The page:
'The Physician', print, Europe, 1763
A physician is studying the urine of patient in a technique called uroscopy. The urine was studied by looking at its colour, thickness, and even taste. The appearance of bodily fluids gave clues about the patient’s balance of humours and could give the physician ideas on how to treat them. The engraving was taken from a Dutch painting by either Hendrik Heerschop (1620/1621-1672) or Caspar Netscher (1639-1684). The engraver was Jacob Folkema (1692-1767), a Dutch artist working in Berlin, Germany in 1763.
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The diagnosis of diseases by visual inspection of urine for blood or pus etc. It dates back to ancient Egypt, India and Babylon. It is considered limited in modern western medical practice, as it can lead to incorrect diagnosis.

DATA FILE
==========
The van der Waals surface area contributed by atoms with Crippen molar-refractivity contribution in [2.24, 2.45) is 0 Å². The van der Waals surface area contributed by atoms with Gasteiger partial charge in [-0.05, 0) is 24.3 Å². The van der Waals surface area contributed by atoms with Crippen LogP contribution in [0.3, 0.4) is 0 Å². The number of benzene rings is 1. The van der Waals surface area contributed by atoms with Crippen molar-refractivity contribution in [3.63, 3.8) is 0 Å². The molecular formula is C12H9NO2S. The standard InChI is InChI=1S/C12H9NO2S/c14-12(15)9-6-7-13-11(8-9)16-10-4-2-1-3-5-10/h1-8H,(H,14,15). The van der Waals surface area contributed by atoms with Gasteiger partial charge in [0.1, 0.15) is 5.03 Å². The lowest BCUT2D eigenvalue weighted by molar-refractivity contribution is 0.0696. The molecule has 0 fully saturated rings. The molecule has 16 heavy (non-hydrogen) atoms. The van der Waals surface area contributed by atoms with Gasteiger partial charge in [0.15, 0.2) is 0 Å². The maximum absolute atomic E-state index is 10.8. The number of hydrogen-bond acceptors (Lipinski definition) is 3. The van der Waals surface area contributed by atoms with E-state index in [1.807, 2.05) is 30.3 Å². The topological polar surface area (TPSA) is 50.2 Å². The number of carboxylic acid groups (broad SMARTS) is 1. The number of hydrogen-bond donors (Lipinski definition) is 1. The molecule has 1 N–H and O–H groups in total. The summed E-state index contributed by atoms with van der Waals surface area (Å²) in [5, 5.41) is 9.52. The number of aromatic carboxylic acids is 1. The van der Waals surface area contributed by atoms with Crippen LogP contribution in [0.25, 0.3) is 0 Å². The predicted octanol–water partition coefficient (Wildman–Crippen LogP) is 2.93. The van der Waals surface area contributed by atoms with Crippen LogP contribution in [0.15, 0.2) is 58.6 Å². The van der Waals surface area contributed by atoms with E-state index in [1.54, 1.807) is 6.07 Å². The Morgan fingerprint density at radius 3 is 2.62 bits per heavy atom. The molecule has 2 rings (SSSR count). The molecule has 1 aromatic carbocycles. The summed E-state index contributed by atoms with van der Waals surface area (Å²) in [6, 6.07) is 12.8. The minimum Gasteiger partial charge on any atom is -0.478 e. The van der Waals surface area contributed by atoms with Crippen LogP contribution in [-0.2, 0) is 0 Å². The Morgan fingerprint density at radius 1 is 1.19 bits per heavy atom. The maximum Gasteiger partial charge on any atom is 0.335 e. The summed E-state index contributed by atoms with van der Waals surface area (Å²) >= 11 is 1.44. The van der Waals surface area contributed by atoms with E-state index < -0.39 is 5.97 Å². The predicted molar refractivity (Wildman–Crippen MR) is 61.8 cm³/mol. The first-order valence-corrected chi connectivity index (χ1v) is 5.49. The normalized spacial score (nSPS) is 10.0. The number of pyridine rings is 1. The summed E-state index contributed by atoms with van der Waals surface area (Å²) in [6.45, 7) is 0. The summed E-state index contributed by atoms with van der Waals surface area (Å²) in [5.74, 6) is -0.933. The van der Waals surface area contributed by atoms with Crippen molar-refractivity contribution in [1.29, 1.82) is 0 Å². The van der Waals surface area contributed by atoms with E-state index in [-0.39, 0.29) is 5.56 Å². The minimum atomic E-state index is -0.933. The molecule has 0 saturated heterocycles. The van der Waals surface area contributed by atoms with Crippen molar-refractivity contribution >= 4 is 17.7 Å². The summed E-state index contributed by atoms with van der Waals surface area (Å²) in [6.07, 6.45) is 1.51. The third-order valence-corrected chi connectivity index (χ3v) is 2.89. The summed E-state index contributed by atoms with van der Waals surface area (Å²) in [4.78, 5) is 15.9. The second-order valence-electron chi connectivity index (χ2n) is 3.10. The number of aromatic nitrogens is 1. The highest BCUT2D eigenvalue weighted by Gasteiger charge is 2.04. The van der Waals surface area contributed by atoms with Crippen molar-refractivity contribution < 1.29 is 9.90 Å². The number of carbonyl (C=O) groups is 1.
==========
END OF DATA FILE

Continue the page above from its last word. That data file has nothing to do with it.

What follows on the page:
Pictorial works produced by transferring images by means of a matrix such as a plate, block, or screen, using any of various printing processes. When emphasizing the individual printed image, use "impressions." Avoid the controversial expression "original prints," except in reference to discussions of the expression's use. If prints are neither "reproductive prints" nor "popular prints," use just "prints."
A technique to obtain prints from an engraved surface. Engraving is the practice of cutting into a hard, usually flat surface.